The fundamental thing to understand is that writing insurance ties up capital. Because there are only two competitors, pricing has become much more rational in the bond insurance industry. Demand is good, despite record-low interest rates and small credit spreads, however, the target market is smaller than 12 years ago because they can't target AAA securities anymore. When there are attractive opportunities to write insurance, the company does so. If that means growing the book, that is great and should enhance the unearned premium reserves. If there isn't enough profitable business to write, not writing insurance and using surplus capital to buy back stock when it trades at a huge discount to intrinsic value, is a phenomenal decision. One of my criticisms of analysts is that they tend to be rather myopic. For banks, net interest margins are an obsession of analysts. For AGO, the growth of the insurance book and Puerto Rico are paramount issues, and while important, it becomes easy to miss the forest for the trees with that view.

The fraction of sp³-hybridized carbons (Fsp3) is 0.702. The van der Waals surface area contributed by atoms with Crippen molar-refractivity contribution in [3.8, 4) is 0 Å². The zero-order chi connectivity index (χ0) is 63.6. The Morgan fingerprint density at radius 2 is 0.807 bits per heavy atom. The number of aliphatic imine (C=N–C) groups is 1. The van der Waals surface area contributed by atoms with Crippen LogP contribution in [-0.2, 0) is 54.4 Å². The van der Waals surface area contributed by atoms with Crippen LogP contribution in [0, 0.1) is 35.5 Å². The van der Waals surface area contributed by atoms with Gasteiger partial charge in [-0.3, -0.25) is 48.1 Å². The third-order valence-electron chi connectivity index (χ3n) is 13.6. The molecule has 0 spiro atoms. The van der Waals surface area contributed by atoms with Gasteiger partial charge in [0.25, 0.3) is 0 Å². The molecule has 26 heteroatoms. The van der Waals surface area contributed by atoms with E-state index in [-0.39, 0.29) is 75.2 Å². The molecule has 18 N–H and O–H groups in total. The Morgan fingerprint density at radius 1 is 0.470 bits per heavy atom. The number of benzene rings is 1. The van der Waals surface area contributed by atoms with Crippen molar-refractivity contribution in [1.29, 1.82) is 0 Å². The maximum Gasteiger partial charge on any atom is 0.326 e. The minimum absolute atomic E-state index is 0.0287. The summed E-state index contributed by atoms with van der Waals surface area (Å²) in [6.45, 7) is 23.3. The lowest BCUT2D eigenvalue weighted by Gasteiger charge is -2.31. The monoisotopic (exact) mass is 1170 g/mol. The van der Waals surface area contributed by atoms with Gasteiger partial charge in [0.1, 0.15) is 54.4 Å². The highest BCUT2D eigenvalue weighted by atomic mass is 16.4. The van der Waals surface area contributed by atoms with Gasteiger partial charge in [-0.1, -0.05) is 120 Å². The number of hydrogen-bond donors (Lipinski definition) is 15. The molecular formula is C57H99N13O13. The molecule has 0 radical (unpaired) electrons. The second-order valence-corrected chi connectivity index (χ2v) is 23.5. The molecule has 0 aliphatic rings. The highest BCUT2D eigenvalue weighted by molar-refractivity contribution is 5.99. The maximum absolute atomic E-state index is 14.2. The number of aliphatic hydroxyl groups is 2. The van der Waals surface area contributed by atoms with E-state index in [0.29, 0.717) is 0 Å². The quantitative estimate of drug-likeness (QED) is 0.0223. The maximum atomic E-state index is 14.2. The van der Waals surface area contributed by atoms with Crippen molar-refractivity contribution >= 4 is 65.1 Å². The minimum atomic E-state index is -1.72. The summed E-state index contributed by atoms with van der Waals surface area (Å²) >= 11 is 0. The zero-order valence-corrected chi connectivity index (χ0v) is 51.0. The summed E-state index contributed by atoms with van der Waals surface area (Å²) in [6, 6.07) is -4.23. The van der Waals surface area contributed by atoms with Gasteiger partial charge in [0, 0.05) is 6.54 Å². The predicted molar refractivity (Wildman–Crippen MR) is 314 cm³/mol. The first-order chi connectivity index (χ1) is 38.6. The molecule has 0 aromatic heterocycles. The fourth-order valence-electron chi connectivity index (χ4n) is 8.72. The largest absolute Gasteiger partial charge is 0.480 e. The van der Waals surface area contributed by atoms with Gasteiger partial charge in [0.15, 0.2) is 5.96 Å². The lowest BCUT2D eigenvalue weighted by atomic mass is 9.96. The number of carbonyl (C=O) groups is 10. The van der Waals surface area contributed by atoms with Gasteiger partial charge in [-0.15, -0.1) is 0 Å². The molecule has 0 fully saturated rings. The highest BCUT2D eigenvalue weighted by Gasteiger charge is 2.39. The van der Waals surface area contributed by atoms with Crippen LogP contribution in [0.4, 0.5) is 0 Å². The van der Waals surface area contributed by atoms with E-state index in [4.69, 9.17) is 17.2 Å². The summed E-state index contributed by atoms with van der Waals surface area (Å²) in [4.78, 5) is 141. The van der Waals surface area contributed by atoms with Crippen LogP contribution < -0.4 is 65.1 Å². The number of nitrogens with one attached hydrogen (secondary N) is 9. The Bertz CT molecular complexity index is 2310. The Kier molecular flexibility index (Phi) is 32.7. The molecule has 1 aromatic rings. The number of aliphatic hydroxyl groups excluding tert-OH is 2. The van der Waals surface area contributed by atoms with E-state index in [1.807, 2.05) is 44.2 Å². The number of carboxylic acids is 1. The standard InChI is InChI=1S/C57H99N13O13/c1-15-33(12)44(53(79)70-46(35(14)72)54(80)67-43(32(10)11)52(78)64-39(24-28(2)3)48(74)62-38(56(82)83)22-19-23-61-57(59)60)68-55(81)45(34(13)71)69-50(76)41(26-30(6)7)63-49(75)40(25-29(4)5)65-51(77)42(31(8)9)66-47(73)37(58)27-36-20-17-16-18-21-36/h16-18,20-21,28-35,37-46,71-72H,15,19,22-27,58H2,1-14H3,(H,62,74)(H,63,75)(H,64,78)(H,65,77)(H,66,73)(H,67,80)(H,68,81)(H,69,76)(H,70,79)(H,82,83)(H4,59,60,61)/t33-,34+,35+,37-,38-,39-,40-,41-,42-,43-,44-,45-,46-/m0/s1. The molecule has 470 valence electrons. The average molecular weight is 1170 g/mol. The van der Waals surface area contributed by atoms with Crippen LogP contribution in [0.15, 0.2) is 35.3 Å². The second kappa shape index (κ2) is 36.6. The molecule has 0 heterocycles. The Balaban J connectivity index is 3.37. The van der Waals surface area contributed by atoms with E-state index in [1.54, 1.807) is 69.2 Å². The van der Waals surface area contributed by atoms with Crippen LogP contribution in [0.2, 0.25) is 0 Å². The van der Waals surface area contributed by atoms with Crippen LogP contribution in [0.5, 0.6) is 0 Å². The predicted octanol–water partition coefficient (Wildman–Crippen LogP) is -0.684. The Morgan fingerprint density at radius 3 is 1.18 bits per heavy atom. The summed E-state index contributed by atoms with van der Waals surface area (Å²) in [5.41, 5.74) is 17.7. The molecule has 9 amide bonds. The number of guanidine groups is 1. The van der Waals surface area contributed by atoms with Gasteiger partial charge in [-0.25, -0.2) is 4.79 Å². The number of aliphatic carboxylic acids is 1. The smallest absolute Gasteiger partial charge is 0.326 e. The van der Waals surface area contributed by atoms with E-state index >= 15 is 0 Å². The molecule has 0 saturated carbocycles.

There was some commentary on my last AGO article that the company wouldn't be able to buy back as much stock because earnings were down from peak years. Dividends are calculated via a function of net investment income and earned surplus capital. The slide below shows AGO's various subsidiaries capacity to pay dividends to the holding company. Net income, especially that of a short-term basis isn't a component. Also, net income was up quite substantially in the second quarter from the first quarter anyway, but that has always fluctuated greatly based on reserve provisioning. The ratio of net par outstanding to claims paying resources has declined from 51:1, to 20:1, despite all these buybacks and Puerto Rico payments, so it shouldn't be a shock that the company has the capacity to continue buying back stock. AGO estimates that based on S&P's AAA criteria, the company had $3.2 billion of excess capital as of the end of 2018. The question I'd ask the bears would be, what are your assumptions to begin to see book value per share declining for AGO? Mathematically, I have a tough time building that argument up, especially with the progress being made in Puerto Rico.